But 10 p.m. came around and the jury was still unable to come to a unanimous decision on the rape charge. The judge sent them home for the night. Deliberations were to resume at 9:30 a.m. the next day, Friday.

*          *          *

Thursday night, as I tried to fall asleep, I couldn’t get the defendant’s face out of my head. I couldn’t shake the feeling that what seemed to me like such an easy conviction could end without a conviction at all.

There had been several times during the previous two days where I’d looked across the courtroom to where the defendant sat and I’d see he was staring at me. At first I’d hold steady and stare blankly into his dark eyes. I couldn’t decipher his emotions. I’d eventually break the stare, feeling uneasy. Later on in the trial I’d avoid looking in his direction at all.

But, Thursday night, I couldn’t get his face out of my mind. Lying there in the darkness, anxiety welled in the pit of my stomach. Either this man, a transient Sudanese refugee in his early forties, was innocent and had become caught up in the events of a terrible night, or he was a liar and a predator. Both terrified me.

*          *          *

I went back to the courthouse Friday morning, a bitterly cold November day that followed several days of 70+ degree weather. Jury deliberations continued until 1 p.m. Then, it was over. The victim returned to the courtroom with her many supporters, many of which had been there every day of the trial. They gathered around her as the jury was called in… (Read my story for more.)


This past Friday, October 14, was one of my general assignment shifts for the Missourian. I arrived at 8 a.m. and tinkered around with some in-progress stories until daily stories were assigned. I began writing the Life Story (the Missourian’s term for our deeper-dive version of a family’s obituary) of Clara Anne Tomlin, a Columbia woman who died peacefully in her sleep at the age of 93, and had recently celebrated 56 years of marriage with her third husband. I’d begun writing the preliminary details in a document when I was suddenly asked to work on a breaking story from the night before.

Liz Loutfi, an advanced reporting student on my beat and someone I’d worked with previously at The Maneater, where she was editor-in-chief, filled me in. I’d read the story by the Columbia Tribune earlier that morning, so I knew many of the details: Delta Upsilon, lately Mizzou’s most troubled fraternity, was facing 18 sanctions since August 2015. Not to be outdone by the Trib, we launched into a deep dive of the more than 80 documents that detailed these sanctions. They included MUPD reports, letters from the Office of Student Conduct and, most troubling, a letter from Title IX Administrator Ellen Eardley, informing the fraternity of “disturbing allegations” against them that had been formerly reported to the Office for Civil Rights & Title IX.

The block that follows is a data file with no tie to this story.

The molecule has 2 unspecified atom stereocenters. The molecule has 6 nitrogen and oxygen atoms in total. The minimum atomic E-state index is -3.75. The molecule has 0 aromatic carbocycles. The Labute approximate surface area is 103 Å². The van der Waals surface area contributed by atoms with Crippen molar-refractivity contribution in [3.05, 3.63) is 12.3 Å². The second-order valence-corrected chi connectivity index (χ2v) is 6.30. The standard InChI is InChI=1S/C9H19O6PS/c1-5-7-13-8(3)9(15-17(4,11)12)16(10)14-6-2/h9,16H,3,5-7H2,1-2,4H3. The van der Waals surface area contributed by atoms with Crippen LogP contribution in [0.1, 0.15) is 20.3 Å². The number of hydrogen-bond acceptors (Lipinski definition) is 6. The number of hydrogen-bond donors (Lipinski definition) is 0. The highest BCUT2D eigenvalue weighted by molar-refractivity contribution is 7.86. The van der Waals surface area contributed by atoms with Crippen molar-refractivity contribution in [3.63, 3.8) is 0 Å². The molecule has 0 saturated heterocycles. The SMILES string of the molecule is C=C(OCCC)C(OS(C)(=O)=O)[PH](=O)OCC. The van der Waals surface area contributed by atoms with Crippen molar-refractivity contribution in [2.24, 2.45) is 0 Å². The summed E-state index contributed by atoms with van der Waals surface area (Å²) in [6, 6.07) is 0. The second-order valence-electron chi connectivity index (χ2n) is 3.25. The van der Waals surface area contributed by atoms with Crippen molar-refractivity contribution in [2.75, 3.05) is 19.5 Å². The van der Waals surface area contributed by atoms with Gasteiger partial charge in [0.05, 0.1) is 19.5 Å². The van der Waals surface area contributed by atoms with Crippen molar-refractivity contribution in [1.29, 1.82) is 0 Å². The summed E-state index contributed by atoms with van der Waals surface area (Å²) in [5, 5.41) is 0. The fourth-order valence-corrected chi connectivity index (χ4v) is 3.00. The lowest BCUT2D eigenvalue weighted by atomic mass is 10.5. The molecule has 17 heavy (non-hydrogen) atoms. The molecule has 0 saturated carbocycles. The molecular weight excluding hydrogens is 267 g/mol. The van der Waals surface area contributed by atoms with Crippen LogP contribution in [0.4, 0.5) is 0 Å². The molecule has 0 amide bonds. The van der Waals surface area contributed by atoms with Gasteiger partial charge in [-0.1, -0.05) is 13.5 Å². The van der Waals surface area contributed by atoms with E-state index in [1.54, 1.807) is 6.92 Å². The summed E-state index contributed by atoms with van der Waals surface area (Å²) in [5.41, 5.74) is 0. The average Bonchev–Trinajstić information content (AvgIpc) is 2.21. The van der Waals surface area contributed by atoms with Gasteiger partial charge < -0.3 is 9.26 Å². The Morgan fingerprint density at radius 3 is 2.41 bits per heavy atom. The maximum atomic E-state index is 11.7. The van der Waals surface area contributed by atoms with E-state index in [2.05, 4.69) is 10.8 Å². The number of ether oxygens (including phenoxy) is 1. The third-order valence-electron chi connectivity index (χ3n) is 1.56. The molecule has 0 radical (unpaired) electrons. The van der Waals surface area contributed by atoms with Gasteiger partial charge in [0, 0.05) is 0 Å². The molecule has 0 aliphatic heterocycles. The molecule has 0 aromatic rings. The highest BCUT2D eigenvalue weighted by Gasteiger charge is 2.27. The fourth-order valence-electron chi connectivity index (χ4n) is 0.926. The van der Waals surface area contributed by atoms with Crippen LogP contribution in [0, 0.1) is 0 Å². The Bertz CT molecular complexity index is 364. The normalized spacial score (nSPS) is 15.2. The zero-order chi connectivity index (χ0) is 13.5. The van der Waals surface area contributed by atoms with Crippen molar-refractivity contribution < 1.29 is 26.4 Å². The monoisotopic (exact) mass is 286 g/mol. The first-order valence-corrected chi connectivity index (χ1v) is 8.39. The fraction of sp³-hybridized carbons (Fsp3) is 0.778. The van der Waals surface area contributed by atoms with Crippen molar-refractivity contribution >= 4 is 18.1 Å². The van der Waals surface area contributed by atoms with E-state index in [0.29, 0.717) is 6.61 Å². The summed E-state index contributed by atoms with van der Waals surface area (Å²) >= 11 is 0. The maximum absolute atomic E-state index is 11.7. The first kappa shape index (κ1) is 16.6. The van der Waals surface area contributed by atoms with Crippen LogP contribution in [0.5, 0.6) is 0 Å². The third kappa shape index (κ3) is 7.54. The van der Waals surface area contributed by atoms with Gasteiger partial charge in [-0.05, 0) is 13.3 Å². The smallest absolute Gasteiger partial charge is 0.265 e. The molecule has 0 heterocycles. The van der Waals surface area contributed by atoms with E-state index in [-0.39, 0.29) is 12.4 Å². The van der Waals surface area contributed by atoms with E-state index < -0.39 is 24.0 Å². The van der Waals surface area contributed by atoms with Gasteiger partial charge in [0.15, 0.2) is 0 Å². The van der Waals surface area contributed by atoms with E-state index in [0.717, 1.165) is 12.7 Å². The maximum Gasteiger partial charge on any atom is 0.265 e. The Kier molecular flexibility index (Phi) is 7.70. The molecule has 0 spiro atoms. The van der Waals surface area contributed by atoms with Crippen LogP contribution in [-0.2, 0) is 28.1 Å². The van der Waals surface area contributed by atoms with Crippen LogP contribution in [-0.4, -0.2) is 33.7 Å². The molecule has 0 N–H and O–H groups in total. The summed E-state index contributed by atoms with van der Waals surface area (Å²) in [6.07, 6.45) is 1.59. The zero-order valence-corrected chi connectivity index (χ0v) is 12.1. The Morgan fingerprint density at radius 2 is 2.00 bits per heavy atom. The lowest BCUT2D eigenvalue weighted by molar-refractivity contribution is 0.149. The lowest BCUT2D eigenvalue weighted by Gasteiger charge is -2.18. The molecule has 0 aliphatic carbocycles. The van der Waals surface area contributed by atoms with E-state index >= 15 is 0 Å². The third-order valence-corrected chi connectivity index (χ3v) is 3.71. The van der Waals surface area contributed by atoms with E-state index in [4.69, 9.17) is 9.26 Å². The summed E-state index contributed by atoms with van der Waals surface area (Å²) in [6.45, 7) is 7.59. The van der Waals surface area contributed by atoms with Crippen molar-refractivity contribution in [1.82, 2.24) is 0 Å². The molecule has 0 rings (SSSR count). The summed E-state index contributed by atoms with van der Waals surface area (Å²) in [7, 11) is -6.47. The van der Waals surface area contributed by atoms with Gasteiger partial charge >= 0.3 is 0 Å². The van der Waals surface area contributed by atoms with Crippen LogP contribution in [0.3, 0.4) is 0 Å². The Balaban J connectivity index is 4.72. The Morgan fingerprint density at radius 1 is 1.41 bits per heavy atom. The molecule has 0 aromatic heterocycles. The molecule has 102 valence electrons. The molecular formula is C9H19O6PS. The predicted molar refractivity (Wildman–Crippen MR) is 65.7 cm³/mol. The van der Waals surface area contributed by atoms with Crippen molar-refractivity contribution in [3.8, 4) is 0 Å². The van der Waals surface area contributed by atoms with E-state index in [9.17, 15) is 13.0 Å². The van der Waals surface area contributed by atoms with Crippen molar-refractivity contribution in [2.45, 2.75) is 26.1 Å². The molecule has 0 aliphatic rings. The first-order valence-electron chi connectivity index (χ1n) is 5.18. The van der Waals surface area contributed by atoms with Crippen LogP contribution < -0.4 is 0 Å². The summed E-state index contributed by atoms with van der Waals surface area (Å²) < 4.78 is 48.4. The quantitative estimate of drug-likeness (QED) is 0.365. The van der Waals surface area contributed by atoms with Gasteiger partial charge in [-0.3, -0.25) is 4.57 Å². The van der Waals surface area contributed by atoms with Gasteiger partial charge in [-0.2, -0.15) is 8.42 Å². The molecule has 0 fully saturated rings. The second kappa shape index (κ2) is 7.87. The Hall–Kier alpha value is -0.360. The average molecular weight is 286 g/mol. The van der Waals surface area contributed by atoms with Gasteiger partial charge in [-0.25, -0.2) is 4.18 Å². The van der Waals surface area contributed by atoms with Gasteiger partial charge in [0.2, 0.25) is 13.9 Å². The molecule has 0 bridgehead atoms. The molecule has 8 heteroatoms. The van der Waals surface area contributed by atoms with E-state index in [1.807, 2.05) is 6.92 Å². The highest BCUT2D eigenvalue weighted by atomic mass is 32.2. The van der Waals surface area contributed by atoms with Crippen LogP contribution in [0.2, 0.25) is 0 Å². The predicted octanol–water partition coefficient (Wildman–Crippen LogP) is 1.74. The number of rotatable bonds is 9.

Liz and Katie Pohlman, another advanced reporting student and former Maneater editor-in-chief, took the lead in writing the story, and with some contributions I got a shared byline with the two of them, which I consider an honor. Ruth Serven and Taylor Blatchford contributed as well, most notably a fantastic timeline of the sanctions against Delta Upsilon. I was the only non-advanced reporting student to work on the story, which meant I got an education in reporting on breaking news. I can’t say I did everything with ease, but I greatly enjoyed myself. It was even a little thrilling watching that story come together through the talent and skill of the four women I had the privilege of reporting an important story with on Friday.

Read and view our work here.

Some cool news

Yesterday I learned that my article about the Feline Friends project, which MU’s Research Center for Human-Animal Interaction is raising money for and will be conducting, was picked up by the American Veterinary Medical Association’s news feed!

Not only that, but a very kind person in Florida read the article and decided to donate $1,000 to Feline Friends! I could not be happier. It’s a small thing to write about a project that will benefit both children with autism and cats that need to be adopted, but it’s so cool to have it pay off for such a deserving research organization.

But despite several donations, the research center still has a long way to go before it raises enough to begin. Read the article here and, if you are able and so choose, donate to the project!

October 2???

Hello, world. It’s Sunday and I’m in a good mood.

I spent both Friday and Saturday at consecutive general assignment shifts at the Missourian. Here’s the final product of my work on Saturday covering a free health fair at the Family Health Center. It was practice in getting over my anxiety about speaking to people early in the morning (specifically, 8 a.m.). It’s hard, y’all. But it turned out okay.

Find my story about the lovely people who put on and attended the health fair here.

Feline Friends

I had an article published yesterday about a new research project for which MU’s Research Center for Human-Animal Interaction is raising funds. Dr. Gretchen Carlisle and her colleagues hope to raise $29,000 for the Feline Friends Project, in which cats will be tested for their temperament, adopted from local shelters and placed with families of children with autism. To learn more and to donate if you wish, please click on the link below:


Published & in-progress

Here’s the story I wrote during last Friday’s general assignment shift about a happening at Rock Bridge High School. The headline is sort of self-explanatory.


And here are the two articles I wrote during my first Friday general assignment shift a couple of weeks ago:

“13th Judicial Circuit bans phones in courts – with exceptions”


“10 great things to do in Columbia this weekend”


If it seems like I haven’t been doing much on my “off” days, do not fret! (I’m trying not to, either.) I have several stories in the works that require lots of research and organization before I can even start to write them. I’m starting to get rolling on them and will hopefully have some longer stuff to publish within the coming weeks.